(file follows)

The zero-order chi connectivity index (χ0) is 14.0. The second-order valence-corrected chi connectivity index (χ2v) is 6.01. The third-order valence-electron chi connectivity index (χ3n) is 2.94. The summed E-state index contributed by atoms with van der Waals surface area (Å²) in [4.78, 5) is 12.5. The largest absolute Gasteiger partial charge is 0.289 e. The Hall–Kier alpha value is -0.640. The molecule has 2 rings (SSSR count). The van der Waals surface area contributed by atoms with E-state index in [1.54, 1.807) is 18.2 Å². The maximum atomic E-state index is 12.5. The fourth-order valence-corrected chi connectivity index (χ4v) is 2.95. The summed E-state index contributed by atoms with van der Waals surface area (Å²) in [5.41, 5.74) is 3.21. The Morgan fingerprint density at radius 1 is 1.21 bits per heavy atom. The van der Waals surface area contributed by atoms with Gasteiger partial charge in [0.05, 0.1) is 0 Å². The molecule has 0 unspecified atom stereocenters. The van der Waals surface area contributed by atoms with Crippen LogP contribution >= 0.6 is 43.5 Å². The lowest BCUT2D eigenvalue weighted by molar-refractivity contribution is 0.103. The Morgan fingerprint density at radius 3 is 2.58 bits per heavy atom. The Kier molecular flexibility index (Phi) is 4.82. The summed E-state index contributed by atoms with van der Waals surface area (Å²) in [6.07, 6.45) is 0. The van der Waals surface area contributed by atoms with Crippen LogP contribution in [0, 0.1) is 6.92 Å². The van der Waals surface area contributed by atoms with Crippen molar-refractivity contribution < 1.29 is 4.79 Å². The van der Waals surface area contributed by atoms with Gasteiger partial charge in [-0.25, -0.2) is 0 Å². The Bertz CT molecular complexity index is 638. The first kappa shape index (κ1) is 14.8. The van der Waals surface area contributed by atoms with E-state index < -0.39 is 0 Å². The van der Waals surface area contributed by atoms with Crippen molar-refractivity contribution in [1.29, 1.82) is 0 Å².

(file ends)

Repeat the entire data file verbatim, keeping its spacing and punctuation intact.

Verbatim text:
The zero-order chi connectivity index (χ0) is 14.0. The second-order valence-corrected chi connectivity index (χ2v) is 6.01. The third-order valence-electron chi connectivity index (χ3n) is 2.94. The summed E-state index contributed by atoms with van der Waals surface area (Å²) in [4.78, 5) is 12.5. The largest absolute Gasteiger partial charge is 0.289 e. The Hall–Kier alpha value is -0.640. The molecule has 2 rings (SSSR count). The van der Waals surface area contributed by atoms with E-state index in [1.54, 1.807) is 18.2 Å². The maximum atomic E-state index is 12.5. The fourth-order valence-corrected chi connectivity index (χ4v) is 2.95. The summed E-state index contributed by atoms with van der Waals surface area (Å²) in [5.41, 5.74) is 3.21. The Morgan fingerprint density at radius 1 is 1.21 bits per heavy atom. The van der Waals surface area contributed by atoms with Gasteiger partial charge in [0.05, 0.1) is 0 Å². The molecule has 0 unspecified atom stereocenters. The van der Waals surface area contributed by atoms with Crippen LogP contribution >= 0.6 is 43.5 Å². The lowest BCUT2D eigenvalue weighted by molar-refractivity contribution is 0.103. The Morgan fingerprint density at radius 3 is 2.58 bits per heavy atom. The Kier molecular flexibility index (Phi) is 4.82. The summed E-state index contributed by atoms with van der Waals surface area (Å²) in [6.07, 6.45) is 0. The van der Waals surface area contributed by atoms with Crippen LogP contribution in [0, 0.1) is 6.92 Å². The van der Waals surface area contributed by atoms with Crippen molar-refractivity contribution < 1.29 is 4.79 Å². The van der Waals surface area contributed by atoms with Gasteiger partial charge in [-0.25, -0.2) is 0 Å². The Bertz CT molecular complexity index is 638. The first kappa shape index (κ1) is 14.8. The van der Waals surface area contributed by atoms with E-state index < -0.39 is 0 Å². The van der Waals surface area contributed by atoms with Crippen molar-refractivity contribution in [1.29, 1.82) is 0 Å².